Ryan Center conference speakers show how Psalms point to Christ
April 18, 2013 - JACKSON, Tenn. – April 18, 2013– Students of Scripture from as close as Jackson to as far away as Myanmar spent April 12-13 at Union University learning about the Psalms during the biennial R.C. Ryan Center for Biblical Studies conference, “Read, Pray, Sing: The Psalms as an Entryway to the Scriptures.”
In addition to two plenary sessions and nine breakout sessions, the conference included audience participation. Conference songbooks in hand, attendees blended voices with the Union University Singers as they sang Psalm-inspired songs for an hour on April 12.
Union music faculty and students led attendees in a responsive style, singing the verses of many songs like Jewish cantors while the congregation joined in on the chorus.
“(The corporate worship) was amazing,” said Kyaw Zin Htwe, a pastor from Yangon, Myanmar, who traveled to the conference because he was interested in learning how to better preach the Psalms. “I felt the presence of the Holy Spirit. The Word is not human words; it directly comes from the Lord.”
Ray Van Neste, director of the Ryan Center, said the conference created a platform for fellowship between people from a wide variety of backgrounds and seasons of life — seasoned pastors and Sunday school teachers learning alongside Union undergraduate students.
Heath Thomas, associate professor of Old Testament and Hebrew and director of Doctor of Philosophy Studies at Southeastern Baptist Theological Seminary, and Andy Davis, senior pastor at First Baptist Church in Durham, N.C., headlined the conference.
Using Psalm 117, the shortest Psalm in the Bible, Thomas developed the conference theme of the Psalms serving as an entryway to understanding the Bible in his plenary session.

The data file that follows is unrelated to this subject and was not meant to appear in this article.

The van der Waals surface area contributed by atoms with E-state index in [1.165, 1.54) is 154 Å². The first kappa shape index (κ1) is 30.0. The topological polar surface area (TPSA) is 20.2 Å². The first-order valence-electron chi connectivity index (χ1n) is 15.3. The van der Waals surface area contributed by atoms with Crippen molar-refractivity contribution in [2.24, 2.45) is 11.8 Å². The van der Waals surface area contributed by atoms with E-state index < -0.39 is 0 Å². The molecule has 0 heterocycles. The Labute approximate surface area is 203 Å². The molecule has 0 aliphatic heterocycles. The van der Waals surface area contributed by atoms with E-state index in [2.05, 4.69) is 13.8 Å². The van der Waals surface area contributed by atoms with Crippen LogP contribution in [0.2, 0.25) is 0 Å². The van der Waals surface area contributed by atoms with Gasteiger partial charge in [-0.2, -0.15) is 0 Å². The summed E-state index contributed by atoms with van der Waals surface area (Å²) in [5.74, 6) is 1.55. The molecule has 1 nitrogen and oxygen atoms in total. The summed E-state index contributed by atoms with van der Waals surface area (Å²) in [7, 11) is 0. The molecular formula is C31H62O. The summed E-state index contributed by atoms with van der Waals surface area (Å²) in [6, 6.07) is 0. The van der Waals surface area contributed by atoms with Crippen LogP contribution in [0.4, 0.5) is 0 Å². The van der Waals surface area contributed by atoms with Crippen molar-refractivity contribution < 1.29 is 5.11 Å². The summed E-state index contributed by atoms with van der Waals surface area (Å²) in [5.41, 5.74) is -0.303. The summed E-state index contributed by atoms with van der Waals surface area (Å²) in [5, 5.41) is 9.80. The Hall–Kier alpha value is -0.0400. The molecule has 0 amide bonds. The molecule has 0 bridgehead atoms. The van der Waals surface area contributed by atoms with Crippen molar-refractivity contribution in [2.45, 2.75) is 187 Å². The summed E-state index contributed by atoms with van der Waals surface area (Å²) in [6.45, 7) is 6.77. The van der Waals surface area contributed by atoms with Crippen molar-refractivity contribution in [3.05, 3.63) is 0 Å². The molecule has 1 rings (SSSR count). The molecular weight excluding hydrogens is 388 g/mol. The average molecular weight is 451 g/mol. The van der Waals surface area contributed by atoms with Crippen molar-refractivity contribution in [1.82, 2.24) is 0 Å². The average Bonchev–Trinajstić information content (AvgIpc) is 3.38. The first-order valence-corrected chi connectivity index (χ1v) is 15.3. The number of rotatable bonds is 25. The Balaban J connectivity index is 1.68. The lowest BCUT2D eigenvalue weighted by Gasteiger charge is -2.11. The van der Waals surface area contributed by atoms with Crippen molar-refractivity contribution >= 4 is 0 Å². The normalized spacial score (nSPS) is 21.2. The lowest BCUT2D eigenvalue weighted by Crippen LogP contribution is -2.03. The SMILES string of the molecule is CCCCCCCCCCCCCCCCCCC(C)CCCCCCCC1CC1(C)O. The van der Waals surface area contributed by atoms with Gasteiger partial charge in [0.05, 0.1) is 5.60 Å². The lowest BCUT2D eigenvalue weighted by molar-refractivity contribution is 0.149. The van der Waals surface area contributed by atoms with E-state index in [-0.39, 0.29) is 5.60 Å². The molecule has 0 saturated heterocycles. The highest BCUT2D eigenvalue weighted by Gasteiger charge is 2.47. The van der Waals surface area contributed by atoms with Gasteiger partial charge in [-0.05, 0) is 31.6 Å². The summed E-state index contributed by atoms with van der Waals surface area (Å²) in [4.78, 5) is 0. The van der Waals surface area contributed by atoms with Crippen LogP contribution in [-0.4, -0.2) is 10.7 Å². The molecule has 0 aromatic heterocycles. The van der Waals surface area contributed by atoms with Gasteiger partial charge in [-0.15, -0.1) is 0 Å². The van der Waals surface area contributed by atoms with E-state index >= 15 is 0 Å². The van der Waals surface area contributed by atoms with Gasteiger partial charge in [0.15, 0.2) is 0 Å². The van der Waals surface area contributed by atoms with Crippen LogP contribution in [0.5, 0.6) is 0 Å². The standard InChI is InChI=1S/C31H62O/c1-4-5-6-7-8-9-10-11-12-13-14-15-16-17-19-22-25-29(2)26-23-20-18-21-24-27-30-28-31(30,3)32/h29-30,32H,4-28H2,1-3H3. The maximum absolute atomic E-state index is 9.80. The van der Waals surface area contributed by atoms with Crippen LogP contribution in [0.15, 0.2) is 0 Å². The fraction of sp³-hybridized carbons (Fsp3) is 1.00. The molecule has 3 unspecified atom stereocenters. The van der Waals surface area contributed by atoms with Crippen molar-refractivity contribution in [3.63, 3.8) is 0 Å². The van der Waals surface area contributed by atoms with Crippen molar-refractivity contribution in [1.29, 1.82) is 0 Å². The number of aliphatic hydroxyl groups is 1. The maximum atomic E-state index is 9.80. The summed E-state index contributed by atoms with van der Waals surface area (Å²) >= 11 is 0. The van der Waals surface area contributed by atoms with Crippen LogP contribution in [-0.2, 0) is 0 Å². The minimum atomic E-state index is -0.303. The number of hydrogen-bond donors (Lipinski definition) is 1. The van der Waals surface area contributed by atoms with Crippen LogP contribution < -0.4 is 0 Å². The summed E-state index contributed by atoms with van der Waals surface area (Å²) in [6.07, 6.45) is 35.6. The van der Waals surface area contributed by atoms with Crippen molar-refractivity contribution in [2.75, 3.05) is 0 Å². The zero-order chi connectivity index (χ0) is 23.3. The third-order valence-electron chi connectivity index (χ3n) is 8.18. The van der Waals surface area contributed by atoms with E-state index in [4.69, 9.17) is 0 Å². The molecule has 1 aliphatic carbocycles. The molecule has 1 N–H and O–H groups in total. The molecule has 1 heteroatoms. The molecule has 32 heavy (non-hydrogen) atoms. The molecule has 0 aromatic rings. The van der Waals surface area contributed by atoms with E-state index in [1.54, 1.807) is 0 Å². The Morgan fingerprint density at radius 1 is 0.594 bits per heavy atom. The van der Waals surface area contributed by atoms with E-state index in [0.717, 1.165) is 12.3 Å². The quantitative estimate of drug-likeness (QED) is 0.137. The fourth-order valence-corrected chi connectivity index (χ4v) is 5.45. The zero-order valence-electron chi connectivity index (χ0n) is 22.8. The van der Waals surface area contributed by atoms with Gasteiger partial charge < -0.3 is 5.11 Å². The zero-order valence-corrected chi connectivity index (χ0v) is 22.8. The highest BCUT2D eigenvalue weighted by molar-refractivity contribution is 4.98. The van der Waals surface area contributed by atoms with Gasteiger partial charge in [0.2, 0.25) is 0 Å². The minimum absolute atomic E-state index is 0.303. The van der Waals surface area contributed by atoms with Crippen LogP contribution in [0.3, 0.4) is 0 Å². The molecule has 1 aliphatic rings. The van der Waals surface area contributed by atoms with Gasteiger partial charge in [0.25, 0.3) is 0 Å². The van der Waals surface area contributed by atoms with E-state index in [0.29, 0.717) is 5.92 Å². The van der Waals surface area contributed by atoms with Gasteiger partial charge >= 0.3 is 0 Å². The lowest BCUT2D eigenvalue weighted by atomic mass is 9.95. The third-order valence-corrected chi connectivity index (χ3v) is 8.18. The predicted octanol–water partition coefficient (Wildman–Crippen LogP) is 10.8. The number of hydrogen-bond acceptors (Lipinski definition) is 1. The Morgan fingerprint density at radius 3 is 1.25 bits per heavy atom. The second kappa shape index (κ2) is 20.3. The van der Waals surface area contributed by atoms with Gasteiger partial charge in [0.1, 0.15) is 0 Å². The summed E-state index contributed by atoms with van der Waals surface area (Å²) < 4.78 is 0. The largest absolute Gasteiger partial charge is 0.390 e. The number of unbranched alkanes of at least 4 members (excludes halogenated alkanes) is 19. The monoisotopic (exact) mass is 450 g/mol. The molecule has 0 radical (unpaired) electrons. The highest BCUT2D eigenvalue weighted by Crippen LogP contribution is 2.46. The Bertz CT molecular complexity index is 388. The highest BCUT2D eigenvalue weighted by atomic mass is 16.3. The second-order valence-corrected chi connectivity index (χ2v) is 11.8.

“He did a good job of seeing and placing Christ in the Psalms, recognizing that they were ultimately about him,” said Brain Denker, assistant to the director of the Ryan Center.
Van Neste said there were a number of conference attendees who had some idea of this use of the Psalms, but they were eager to learn more.
Davis, in his plenary session, argued that psalmists prophesied the gospel, even though they may not have understood their prophecies.
“(Davis) fought against modern scholars’ tendency to de-emphasize the prophetic nature of Psalm 22,” Denker said. “He was able to show from Psalm 22 how the life of Christ had been predicted by David, and how Jesus fulfilled this prophecy completely. It was really quite inspiring.”
Thomas walked through problematic ways of approaching Scripture in his breakout session, “The Magnificent Seven: Seven Ways of Reading (or Misreading) Scripture.”
“The Bible is a piece of culture that needs to be understood,” Thomas said. “But, actually, if you do that and that’s all you do, you’re missing the voice of God. The Bible is not just a cultural weapon that we throw at people . It is the Word of God.”
The Ryan Center’s mission is to promote reading, study, interpretation and application of the Bible.
By Samantha Adams (’13)
Related Item(s): http://www.uu.edu/news/release.cfm?ID=2121